In chapter four of Lord of the Flies by William Golding, why do Roger and Maurice kick over the sand castles of the younger children?

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Lori Steinbach eNotes educator| Certified Educator

Chapter four of William Golding's Lord of the Flies is titled "Painted Faces and Long Hair," and the long hair part of the title indicates that some time has passed. The painted faces aspect of the title refers to Jack's literal face-painting at the end of the chapter, of course, but it also indicates a more noticeable move from civility to savagery by the boys on the island.

The littluns, including Henry, have built an intricate and expansive sand castle, complete with complex railway lines and ornamentation, and Golding says the younger boys enjoy playing here. When Roger and Maurice appear, they have just been dismissed from signal fire duty and are simply going to the beach for a swim. They have no evil intentions and no particular motive for what they do next. 

Roger led the way straight through the castles, kicking them over, burying the flowers, scattering the chosen stones. Maurice followed, laughing, and added to the destruction. 

Clearly there was no specific motivation for these two older boys to destroy the sand castles as they walked by; what is noteworthy about the incident, however, is what happens afterward. Two of the boys just keep on playing, because the part which was destroyed was not the part they were playing with, indicating that in some ways violence and destruction are now acceptable occurrences on the island. The remaining boy, Maurice, gets a little sand in his eye during the fracas and Maurice hurries off. Golding explains it this way:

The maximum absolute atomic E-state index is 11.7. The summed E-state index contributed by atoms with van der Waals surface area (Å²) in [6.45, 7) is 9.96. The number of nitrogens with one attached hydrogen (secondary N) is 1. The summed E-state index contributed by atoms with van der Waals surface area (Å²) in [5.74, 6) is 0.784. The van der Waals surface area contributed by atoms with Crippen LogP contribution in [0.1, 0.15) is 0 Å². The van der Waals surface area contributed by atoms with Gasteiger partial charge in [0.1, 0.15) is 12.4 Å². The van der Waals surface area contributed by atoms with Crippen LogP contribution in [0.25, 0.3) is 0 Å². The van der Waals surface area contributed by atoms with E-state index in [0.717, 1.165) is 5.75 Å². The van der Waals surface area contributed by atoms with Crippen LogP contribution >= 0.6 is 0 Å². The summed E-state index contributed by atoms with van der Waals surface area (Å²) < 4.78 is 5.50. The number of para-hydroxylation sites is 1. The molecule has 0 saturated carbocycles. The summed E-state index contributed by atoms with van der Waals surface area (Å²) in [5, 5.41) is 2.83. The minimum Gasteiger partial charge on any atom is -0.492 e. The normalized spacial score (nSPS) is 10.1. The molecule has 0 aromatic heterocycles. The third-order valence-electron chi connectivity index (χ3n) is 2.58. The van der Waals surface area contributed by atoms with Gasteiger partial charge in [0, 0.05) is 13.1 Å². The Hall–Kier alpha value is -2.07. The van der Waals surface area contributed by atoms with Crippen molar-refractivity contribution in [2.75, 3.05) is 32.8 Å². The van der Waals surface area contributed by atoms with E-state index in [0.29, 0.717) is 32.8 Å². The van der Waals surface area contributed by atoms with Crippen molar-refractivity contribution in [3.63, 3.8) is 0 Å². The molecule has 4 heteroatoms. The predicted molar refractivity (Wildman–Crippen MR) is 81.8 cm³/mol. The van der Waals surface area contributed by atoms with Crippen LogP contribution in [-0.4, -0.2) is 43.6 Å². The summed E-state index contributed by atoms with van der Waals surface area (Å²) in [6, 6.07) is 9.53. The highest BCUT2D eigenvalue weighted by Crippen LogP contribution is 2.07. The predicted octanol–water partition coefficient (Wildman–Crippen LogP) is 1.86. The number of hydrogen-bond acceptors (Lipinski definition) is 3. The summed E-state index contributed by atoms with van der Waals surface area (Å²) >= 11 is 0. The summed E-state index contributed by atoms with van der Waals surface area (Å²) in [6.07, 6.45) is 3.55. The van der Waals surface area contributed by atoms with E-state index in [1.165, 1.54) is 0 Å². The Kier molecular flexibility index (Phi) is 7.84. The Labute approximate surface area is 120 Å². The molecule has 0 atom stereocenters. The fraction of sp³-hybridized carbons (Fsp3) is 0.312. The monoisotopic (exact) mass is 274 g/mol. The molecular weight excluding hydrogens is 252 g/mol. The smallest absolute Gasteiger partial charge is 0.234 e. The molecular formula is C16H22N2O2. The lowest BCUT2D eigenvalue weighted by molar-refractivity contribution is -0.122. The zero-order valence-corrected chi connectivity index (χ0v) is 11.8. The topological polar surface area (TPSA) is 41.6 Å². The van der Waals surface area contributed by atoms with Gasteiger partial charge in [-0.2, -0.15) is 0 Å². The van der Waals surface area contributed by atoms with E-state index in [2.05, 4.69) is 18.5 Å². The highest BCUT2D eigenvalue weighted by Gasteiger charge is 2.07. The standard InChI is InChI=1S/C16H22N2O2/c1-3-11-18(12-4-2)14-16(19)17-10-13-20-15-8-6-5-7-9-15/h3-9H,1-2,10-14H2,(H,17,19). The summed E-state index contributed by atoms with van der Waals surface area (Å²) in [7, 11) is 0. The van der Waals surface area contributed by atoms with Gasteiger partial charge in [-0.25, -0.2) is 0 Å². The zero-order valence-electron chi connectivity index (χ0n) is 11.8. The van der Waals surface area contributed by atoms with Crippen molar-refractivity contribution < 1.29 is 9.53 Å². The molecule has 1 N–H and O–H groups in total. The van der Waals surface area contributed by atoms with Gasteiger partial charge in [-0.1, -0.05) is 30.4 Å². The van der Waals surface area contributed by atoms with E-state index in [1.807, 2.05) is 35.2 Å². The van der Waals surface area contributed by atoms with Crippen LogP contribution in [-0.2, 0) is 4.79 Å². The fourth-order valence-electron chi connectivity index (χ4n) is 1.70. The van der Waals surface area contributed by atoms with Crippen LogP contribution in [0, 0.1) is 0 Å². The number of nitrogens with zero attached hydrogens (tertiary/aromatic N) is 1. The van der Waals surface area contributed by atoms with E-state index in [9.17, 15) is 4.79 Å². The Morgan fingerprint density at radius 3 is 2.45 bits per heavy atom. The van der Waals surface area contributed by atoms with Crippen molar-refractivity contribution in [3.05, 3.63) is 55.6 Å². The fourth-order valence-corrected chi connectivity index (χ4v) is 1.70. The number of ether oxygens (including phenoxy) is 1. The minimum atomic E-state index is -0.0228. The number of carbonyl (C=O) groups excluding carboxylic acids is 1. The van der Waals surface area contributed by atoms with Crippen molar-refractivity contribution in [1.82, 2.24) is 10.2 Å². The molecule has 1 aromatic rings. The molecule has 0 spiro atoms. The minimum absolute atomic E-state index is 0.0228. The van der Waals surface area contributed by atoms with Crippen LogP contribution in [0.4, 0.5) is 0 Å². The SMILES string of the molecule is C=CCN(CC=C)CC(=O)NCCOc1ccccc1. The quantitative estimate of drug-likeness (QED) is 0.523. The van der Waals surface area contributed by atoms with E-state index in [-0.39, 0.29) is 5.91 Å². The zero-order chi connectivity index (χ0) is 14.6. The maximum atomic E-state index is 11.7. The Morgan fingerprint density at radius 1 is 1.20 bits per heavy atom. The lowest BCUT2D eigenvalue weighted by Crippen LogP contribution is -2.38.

In his other life [his more civilized life before the island], Maurice had received chastisement for filling a younger eye with sand, Now, though there was no parent to let fall a heavy hand [punish him], Maurice still felt the unease of wrongdoing.

Maurice mumbles an excuse and heads off to go swimming.

The significance of this is that there is still something holding at least some of the older boys back from complete savagery. While there are no actual adults on the island to help maintain civility, their authoritative presence is still felt and serves as a restraint (or at least a sense of guilt) for hurtful activities. This is reinforced by the next story of Roger throwing stones at Henry. While he is throwing stones, which is not a socially acceptable activity, he does avoid getting too close to the boy. 

Here, invisible yet strong, was the taboo of the old life. Round the squatting child was the protection of parents and school and policemen and the law. Roger’s arm was conditioned by a civilization that knew nothing of him and was in ruins.

The answer to your question is simple: the older boys ruin the sand castles because they are older boys and that is just something some older boys do; it is the reactions and responses to this act which deserve the most attention in this episode. These episodes are indications that, in chapter four, there is still some restraint on harmful acts among the older boys but the younger boys are already rather accepting of violence perpetrated than the older boys.

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Lord of the Flies

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